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Tomek Poniatowicz for GraphQL Editor

Posted on • Updated on • Originally published at blog.graphqleditor.com

Creating fake backend with GraphQL

What is mocking?

Mocking is primarily used in unit testing and it’s a practice of creating a fake version of an object or a component, so you can isolate its behavior to develop other parts of your software independently.

Importance of mocking data in modern projects

Creating a mock backend is considered a good practice for a couple of reasons:

1. Speed up development

It’s very popular to start a frontend and a backend development at the same time. Having a mock backend let you work on frontend server-depended tasks even if you don’t have a working backend yet.

2. It’s a safe way

Fake backend lets you run local tests. When you don’t need to connect to a real backend it's much safer (and faster). As the project becoming more and more complex, preparing a server infrastructure just to run some tests can be a very unpleasant task and might cause you a lot of trouble.

Is it hard to create a mock backend?

As you see having a mock backend is definitely a huge benefit, then you must be asking yourself why this solution still isn’t that popular? I bet that the first reason that would appear in your mind is that it’s probably too difficult or time-consuming. If that came to your mind you are partially right - creating a mock backend used to be difficult, but it’s not anymore!

GraphQL made mocking data super easy! GraphQL is a strongly typed language. Type System defines various data types that can be used in a GraphQL application and these types can be easily shared between frontend and backend as they have all the information required to mock data.

We went a step further, our GraphQL Editor allows you to the created mock backend with a single click! Don’t believe? Test it yourself. First, go to https://app.graphqleditor.com/ :

All you need to have is a valid GraphQL schema. You can upload an existing schema from a link or use one of our sample schemas. Once you have it loaded just save it and click “Mock Backend” button:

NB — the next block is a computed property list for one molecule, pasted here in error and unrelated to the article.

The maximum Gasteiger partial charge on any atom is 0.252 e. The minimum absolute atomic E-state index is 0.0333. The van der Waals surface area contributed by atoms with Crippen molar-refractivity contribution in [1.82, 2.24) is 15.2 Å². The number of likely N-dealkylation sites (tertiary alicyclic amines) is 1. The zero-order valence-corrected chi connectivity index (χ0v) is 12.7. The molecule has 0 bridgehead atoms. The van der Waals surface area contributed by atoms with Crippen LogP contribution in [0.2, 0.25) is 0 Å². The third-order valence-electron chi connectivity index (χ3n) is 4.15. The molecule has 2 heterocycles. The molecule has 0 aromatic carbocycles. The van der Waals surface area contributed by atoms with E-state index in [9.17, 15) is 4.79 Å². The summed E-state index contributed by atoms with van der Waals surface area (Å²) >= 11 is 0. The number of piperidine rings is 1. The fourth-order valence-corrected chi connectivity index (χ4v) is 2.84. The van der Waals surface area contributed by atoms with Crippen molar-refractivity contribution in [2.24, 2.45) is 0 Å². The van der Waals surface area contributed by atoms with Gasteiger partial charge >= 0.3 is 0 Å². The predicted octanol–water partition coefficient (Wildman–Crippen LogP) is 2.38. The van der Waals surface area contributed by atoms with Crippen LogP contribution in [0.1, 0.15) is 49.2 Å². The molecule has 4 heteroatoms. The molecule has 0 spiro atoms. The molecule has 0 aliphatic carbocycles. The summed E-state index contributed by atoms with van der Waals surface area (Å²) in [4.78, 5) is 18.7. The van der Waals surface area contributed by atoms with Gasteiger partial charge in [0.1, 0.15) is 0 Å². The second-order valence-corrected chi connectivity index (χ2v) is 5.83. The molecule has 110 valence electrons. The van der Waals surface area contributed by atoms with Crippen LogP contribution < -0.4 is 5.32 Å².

And that’s it! You have a ready to use fake backend endpoint ready for some tests. Use the GraphiQL window and play around with your mock backend:

PS:

The original article was posted on GraphQL Editor Blog - https://blog.graphqleditor.com/visualize-your-schema/

Here is the link to GraphQL Editor app in case you want to try it out -
https://app.graphqleditor.com/showcase/fake-twitter/

Discussion (5)

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danroc profile image
Daniel da Rocha

Hey Tomek, thanks for the tip!
But one thing I do not understand: shouldn't the mock backend preferably be local? How is your solution different than connecting to a real backend for tests (assuming there is one), in terms of speed?

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tomekponiat profile image
Tomek Poniatowicz Author

Hey Daniel!
Well, I think that question answers itself, there must be a real backend ready.
In many projects (this is very unfortunate but still happens quite often) backend and frontend teams work simultaneously and from my experience in a majority of cases, projects come to a point where backend is lacking some implementation and that causes delays on the frontend.

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danroc profile image
Daniel da Rocha

oh, I think I misunderstood. I was assuming this was a mock backend for testing purposes, as in using a mock api endpoint for testing components and functions with Jest, for example.

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andreslopezrm profile image
ALR

Excellent contribution, thanks is very useful 😄